Monday, October 26, 2009

A Brief Chance to Breathe

Unlike Tunisia--when, after speaking and breathing Arabic all day, I eagerly awaited my thirty minutes before bedtime to write and escape back to English--London is unpredictable. Every day I get to do something different, but between staying up late having political conversations at the pub, writing papers and dissertations, and being distracted by sightseeing and exploring, reflection time for me is getting harder and harder to find as everything I've ever wanted to do gets put in front of me.

Edinburgh, Scotland
Our second week my program took us on a political trip to Edinburgh--probably the most magical city in the world. The skyline lights up at sunset like a fairy tale (first picture) complete with castles, volcanic rock jutting out and colored amber in the twilight, and black-stone buildings looming over grass so green it looks like a fresh coat of paint.

In the mornings we had seminars with Scottish lawyers, members of their special Scottish Parliament, and other political figures. In the afternoon they let us loose; I visited the main Edinburgh Castle, built on an extinct volcano (second picture) and overlooking the main city (third and fourth picture). We also visited the famous graveyards of Edinburgh, went on a ghost tour, and enjoyed the brilliant sunny days by just walking about and taking it all in.

The day after we returned from Scotland I had had enough: I needed to get back to the first place in England that captured my heart. I committed the whole day to reliving last summer--Queens College (sixth picture), punting on the river (seventh picture), and walking in the University Parks (eighth picture). That night I met up with my good friend John the Porter, who heads the security at Queens College, and he invited me and my LMU friends with me to a freshman introduction mixer (school had just started for Oxford). It was the perfect end to a perfect day, being able to roam the halls of Queens again and enjoy a British night with British students.

The following weekend I boarded a train, and two hours later through the Chunnel separating Britain and Europe I was roaming the streets of Paris (see ninth picture). While Paris (and France for that matter) had never been quite up there on my travel list, I ended up having a fantastic experience. What particularly struck me was, stepping off the train, finding myself staring wide-eyed at a replica of the streets of Tunis. It then struck me as foolish, to think that Tunis (the capital of Tunisia) wouldn't have any kind of similarity with the country that colonized it (France had occupied Tunisia for 100 years).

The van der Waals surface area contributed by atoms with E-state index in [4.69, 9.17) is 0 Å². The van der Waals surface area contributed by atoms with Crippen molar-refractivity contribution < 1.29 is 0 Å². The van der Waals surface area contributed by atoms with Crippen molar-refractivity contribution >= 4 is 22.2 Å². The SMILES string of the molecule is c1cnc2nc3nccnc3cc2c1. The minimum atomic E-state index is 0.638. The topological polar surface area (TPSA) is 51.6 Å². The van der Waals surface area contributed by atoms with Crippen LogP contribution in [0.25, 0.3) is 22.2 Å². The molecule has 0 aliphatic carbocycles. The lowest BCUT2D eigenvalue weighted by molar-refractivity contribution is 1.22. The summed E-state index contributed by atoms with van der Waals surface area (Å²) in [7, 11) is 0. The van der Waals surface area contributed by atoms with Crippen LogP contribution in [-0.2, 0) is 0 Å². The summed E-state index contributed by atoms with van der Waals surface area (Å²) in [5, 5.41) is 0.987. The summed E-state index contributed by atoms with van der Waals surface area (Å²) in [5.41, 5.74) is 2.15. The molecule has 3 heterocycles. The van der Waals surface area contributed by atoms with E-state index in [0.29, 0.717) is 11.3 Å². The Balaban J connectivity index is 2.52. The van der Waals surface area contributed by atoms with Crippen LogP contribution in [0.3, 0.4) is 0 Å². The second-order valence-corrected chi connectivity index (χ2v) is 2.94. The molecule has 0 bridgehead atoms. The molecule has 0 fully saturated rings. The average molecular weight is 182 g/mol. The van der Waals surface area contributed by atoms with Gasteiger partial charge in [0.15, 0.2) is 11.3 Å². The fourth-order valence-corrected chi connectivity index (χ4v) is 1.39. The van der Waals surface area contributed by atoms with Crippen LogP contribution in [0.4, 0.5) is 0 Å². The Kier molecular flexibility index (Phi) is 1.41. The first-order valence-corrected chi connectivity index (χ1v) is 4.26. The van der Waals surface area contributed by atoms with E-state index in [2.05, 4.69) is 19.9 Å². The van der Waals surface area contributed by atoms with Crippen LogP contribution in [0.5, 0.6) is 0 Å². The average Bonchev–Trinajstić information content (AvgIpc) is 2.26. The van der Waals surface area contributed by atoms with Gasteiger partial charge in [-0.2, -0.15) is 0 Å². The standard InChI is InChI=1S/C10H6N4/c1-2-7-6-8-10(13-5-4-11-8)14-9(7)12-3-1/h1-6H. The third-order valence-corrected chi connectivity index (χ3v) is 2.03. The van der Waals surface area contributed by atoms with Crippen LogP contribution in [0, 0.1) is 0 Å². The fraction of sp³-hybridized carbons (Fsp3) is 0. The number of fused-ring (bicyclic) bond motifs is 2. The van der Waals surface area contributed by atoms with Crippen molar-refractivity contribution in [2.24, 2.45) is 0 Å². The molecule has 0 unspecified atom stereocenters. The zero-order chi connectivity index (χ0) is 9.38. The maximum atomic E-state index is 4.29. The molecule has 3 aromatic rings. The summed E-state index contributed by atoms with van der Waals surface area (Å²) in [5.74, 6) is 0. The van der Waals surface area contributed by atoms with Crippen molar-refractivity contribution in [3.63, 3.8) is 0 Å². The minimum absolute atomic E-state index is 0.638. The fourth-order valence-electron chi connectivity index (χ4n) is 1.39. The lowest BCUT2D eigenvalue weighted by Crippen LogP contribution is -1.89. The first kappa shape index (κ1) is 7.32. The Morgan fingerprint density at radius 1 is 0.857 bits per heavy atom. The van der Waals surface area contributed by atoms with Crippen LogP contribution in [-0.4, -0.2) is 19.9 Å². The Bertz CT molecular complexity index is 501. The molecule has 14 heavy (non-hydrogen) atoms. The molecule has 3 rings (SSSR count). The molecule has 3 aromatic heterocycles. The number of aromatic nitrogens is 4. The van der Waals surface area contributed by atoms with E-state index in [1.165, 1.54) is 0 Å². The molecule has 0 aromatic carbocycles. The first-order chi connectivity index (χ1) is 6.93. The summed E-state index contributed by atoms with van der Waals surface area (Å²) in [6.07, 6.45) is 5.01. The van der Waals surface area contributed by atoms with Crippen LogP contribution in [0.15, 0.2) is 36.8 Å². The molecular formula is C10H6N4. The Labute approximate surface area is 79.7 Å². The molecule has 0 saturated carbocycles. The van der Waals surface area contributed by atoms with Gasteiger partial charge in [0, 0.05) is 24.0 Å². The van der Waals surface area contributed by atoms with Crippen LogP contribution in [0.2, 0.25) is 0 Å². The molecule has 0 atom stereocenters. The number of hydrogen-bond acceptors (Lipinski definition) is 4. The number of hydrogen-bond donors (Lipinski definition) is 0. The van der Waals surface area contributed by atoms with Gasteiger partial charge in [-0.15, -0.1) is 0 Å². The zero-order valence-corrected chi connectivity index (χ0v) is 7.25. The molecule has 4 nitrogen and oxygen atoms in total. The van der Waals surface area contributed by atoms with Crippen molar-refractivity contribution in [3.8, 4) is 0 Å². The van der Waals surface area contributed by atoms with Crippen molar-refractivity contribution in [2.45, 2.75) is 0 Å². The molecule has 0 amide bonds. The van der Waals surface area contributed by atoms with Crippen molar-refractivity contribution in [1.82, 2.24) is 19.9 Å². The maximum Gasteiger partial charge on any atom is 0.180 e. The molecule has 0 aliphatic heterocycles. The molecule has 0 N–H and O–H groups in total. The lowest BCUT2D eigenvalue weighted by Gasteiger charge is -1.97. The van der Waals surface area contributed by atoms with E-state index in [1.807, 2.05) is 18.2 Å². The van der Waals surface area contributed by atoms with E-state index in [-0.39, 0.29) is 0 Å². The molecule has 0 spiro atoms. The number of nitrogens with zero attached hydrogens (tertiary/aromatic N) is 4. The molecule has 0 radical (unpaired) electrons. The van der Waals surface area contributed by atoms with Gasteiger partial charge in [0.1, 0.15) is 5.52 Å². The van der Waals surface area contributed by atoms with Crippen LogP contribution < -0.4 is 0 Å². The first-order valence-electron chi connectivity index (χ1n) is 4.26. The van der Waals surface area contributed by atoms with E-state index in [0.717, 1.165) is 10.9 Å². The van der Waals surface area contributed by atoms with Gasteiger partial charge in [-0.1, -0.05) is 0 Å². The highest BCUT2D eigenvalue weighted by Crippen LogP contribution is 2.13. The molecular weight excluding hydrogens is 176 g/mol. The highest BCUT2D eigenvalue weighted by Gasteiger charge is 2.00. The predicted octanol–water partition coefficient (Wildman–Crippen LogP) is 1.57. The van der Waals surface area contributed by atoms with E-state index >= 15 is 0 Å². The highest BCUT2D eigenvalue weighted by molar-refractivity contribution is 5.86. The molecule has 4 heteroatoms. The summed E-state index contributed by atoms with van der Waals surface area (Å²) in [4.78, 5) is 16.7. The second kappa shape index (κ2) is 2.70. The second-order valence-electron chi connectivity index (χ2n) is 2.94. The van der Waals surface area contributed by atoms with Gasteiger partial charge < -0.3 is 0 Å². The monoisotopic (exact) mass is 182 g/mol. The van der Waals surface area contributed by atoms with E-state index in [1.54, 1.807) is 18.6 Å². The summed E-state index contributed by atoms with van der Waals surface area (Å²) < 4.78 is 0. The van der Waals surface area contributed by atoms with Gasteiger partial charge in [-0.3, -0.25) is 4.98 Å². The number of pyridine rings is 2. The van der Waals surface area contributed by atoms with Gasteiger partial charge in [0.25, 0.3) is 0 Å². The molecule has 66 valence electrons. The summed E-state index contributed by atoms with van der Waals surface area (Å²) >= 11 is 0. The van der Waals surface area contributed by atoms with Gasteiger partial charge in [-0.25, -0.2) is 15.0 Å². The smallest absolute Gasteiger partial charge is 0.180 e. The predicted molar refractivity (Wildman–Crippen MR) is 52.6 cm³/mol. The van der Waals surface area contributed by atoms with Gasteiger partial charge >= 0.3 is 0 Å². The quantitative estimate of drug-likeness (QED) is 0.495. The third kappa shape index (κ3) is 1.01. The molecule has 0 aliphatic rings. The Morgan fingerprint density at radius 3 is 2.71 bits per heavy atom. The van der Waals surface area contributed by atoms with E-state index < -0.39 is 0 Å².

We hit all the main tourist parts, like the Lourve--the massive museum with four miles worth of art (tenth and eleventh picture)--the Nortre Dame Cathedral (twelfth picture), and the Arc du Triumph
(thirteenth picture). We also did some unconventional trips, such as exploring a cemetery near our hostel (fourteenth picture). And of course we made the pilgrimage to the Eiffel Tower--a spectacular, incredible piece of architecture that is absolutely unlike anything you can expect until you've seen it (fifteenth and sixteenth picture).

London, England
Today marks the first complete week I've spent in London since flying over. After the whirlwind of travels I got to do I'm very much enjoying the relative calm one gets for being in a single place. Granted, that calm hasn't been too comforting; I've had three projects to do this week for school, as well as the beginning of my internship at Parliament.

Which is absolutely fantastic; these first two weeks have been a blast. Graham (he insists on a first-name basis) is not a politician--or perhaps now that I'm working for one I seem them differently?--but regardless, he's a great person to work for. And his track record as a Member of Parliament (MP) isn't shabby either; his social programs and dedication to his constituency have done so much good for his voters. What's particularly interesting is that his passion for what he does effectively translates into action. A bit blunt and brusque (more a characteristic of British politicians though), he still has done more for his constituents than most other MPs. As for the work I'm doing, I'm running the gambit, from (sigh) stuffing envelopes, to (wow) doing casework and research for problems constituents have and preparing for his next campaign. These first two weeks I've done a solid job, so I'm hoping in the remaining weeks I'll continue to have the opportunity to prove myself doing challenging and even more interesting things.

Now that the whirlwind is over, I'll be able to update this more often. Hope all is well on your side of the pond!

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